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    15 Mistakes People Make When Painting Their Homes, According To An Expert

    Stay away from that two-in-one paint primer...

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    Painting is one of the easiest ways to drastically change a room.

    @topcomphomes / Via

    But if you've never done it before, it can feel pretty daunting. So, I spoke to Tina Nokes, co-owner of Five Star Painting in Loudoun, Virginia, to get some helpful expert tips.

    Here are a few common mistakes people make when painting a room:

    Along with expert advice on how to do things the right way!

    1. You aren't properly repairing your walls before painting.

    @cornerstonefarmhouse / Via

    Doing wall repairs can be an aggravating project, but making sure that you're working on a smooth surface that doesn't have any cracks, holes, or nail pops is 100% necessary. If you have holes in your walls, sand away any flaking paint, then use your finger to apply a tiny drop of spackle paint. Once it dries, sand it again, then prime and paint. If you're trying to cover up water damage, make sure to find and cure the source of the issue first or the problem will just return, and you'll have wasted all that hard work.

    2. You're not cleaning your surfaces before painting.

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    Cleaning your walls is another essential step in the painting process. Dirt, grease, and even crayon can cause bubbling or an uneven coat, so dust or vacuum, then use a damp wash cloth to rub off any marks. "When painting greasy kitchen cabinets, we’ll use trisodium phosphate (TSP), which is a tougher cleaner meant for painting prep," says Nokes. "If I'm cleaning the exterior of the home, I might do some hand-cleaning with TSP before power-washing."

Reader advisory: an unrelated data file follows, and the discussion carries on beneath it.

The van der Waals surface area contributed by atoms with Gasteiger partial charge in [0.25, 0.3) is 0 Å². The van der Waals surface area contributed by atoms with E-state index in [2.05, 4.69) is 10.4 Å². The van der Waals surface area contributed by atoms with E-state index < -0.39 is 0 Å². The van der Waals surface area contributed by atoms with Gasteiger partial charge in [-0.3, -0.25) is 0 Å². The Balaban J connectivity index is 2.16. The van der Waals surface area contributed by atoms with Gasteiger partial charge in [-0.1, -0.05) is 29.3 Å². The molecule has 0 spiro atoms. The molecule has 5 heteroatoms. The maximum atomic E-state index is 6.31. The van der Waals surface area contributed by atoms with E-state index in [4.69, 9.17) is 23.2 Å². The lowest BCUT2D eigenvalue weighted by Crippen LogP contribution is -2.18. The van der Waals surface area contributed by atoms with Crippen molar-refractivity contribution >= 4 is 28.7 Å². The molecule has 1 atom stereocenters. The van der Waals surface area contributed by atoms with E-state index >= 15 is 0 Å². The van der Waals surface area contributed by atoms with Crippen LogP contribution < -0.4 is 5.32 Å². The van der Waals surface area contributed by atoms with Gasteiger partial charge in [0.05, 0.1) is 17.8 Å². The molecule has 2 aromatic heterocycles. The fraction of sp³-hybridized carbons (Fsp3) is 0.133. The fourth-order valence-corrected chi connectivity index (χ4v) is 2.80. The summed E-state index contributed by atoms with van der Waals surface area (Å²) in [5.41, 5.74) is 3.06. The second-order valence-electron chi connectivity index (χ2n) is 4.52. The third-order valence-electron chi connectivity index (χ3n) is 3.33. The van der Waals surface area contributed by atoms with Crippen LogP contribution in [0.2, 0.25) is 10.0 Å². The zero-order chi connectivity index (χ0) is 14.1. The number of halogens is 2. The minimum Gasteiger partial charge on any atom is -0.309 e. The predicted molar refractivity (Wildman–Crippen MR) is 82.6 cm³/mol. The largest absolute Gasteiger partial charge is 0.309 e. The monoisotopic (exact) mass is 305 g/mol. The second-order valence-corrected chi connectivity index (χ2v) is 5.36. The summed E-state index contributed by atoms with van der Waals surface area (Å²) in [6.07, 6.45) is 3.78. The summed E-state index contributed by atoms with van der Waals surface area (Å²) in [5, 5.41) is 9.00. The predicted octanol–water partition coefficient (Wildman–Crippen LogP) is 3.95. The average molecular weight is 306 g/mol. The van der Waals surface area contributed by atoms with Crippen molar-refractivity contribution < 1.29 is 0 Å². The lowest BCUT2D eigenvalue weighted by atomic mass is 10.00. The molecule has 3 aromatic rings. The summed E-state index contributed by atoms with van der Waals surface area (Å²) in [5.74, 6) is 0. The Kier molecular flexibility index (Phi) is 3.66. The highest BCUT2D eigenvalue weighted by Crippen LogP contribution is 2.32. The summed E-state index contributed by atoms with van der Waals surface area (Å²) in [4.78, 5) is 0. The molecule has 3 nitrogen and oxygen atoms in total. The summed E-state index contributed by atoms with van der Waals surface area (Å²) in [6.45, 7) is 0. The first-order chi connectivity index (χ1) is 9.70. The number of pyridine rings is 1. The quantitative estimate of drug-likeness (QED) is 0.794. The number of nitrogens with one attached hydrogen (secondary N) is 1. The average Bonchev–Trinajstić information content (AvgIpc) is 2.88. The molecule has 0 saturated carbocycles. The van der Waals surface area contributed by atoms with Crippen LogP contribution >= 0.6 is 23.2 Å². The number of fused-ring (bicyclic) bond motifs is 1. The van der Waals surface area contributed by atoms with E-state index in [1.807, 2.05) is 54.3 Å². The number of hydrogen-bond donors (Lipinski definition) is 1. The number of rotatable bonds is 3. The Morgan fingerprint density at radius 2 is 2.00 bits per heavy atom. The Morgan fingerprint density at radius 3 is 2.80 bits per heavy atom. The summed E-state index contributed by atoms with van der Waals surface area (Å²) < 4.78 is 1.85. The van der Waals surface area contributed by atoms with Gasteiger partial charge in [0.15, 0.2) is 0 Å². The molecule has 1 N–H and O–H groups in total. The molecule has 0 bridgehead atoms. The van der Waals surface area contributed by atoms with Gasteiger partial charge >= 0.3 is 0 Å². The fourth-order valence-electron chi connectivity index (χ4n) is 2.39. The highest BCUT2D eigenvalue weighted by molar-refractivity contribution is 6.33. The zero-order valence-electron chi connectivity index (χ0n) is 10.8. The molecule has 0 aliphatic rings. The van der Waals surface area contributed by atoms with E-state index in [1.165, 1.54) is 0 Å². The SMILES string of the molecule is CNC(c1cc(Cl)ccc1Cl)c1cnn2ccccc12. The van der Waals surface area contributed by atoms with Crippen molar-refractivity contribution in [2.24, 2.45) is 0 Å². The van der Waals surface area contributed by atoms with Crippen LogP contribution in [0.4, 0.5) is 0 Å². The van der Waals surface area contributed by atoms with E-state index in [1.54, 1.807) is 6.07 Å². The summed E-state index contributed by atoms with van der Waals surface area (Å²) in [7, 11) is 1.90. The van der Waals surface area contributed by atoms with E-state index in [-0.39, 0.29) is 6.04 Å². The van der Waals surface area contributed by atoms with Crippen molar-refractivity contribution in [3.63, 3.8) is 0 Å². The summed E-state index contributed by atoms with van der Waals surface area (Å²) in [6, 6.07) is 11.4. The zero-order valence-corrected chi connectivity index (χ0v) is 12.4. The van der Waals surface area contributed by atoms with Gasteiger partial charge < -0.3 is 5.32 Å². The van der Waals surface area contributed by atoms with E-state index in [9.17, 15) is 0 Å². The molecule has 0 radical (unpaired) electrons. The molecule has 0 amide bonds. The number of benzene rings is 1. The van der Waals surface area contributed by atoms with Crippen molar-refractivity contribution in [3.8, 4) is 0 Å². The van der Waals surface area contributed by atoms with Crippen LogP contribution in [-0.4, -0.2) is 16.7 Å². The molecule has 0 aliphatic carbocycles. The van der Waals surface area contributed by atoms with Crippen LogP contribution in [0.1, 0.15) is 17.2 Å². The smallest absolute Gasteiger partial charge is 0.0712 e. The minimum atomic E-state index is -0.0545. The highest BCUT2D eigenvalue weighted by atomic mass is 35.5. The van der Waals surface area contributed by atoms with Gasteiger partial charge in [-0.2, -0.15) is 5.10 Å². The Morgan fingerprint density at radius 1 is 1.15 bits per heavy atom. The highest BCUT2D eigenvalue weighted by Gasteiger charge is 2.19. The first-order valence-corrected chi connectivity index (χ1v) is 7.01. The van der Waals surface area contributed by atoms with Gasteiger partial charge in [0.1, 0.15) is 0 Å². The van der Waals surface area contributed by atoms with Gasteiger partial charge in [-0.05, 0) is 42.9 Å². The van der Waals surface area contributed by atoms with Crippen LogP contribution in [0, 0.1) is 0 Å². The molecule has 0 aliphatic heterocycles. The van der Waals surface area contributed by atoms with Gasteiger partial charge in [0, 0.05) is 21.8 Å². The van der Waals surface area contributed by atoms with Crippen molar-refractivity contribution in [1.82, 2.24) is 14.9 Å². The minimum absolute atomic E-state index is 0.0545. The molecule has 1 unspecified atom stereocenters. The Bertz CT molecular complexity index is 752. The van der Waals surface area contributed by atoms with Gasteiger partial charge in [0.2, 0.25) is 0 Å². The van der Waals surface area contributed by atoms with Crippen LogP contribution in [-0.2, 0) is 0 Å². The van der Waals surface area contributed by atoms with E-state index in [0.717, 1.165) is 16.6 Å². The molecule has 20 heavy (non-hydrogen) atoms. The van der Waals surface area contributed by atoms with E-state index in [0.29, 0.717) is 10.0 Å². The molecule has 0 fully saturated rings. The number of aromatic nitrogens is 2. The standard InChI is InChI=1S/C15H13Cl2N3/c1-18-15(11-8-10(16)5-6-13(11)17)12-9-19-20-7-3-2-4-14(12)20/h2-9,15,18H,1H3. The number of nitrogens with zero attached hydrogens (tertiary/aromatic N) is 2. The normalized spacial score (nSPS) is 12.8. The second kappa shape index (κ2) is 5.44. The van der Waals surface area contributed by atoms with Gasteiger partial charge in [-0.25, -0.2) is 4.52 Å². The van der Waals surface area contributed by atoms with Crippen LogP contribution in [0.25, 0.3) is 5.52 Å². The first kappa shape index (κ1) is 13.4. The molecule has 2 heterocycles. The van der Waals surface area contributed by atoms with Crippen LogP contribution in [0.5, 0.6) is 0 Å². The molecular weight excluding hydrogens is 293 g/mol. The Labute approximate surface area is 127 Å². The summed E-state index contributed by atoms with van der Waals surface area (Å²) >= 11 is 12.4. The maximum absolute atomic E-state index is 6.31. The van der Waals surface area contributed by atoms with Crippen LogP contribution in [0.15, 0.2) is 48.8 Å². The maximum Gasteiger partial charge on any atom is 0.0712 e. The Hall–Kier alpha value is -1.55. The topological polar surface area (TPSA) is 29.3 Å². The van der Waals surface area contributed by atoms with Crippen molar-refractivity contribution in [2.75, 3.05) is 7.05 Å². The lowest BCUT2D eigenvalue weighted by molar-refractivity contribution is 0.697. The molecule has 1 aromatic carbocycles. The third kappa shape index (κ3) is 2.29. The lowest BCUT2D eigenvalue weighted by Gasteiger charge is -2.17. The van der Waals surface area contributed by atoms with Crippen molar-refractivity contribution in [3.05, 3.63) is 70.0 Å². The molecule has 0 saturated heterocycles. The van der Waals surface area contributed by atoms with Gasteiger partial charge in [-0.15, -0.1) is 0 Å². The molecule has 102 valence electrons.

Get a pound of TSP from Amazon for $3.96.

    3. Or you're using a Magic Eraser, or other strong cleaning product, to clean the walls before you paint.

    Anything stronger than multipurpose cleaner — especially something like Magic Erasers — can rub paint off the walls. If a damp wash cloth isn't gonna cut it, Nokes suggests sticking to diluted dish soap.

    4. You're skipping the primer.

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    Primer will make your paint job more durable, helps the paint adhere to the wall, and covers up darker colors. "If you're painting drywall or painting over deep colors like cranberry, hunter green, neon, and some yellows, you'll need to use a primer," says Nokes. You'll also need to use primer to cover glossy finishes or spackled holes. However, if you're just doing a refresh coat with the original color, this step is unnecessary.

    5. Or you're using a "self-priming" paint to save on time.

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    While there is primer in this kind of paint, the combo isn't effective enough to fully replace the extra step. "It'll work if it's the exact same color," says Nokes. "But if you're changing colors, you still need to prime and then paint."

    6. You're covering everything in painter's tape.

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    Covering all of your trim with tape is pretty time-consuming and, at the end of the day, probably won't give you perfectly straight lines. Instead, most painters use an angled brush to get around the ceiling, baseboards, and corners of a room. "A good quality brush like a Wooster or Purdy brush goes a long way," says Nokes.

    Get a Wooster angle brush from Amazon for $6.17 or a Purdy brush for $12.49.

    7. Or you're not using your tape the right way.

    @frogtape / Via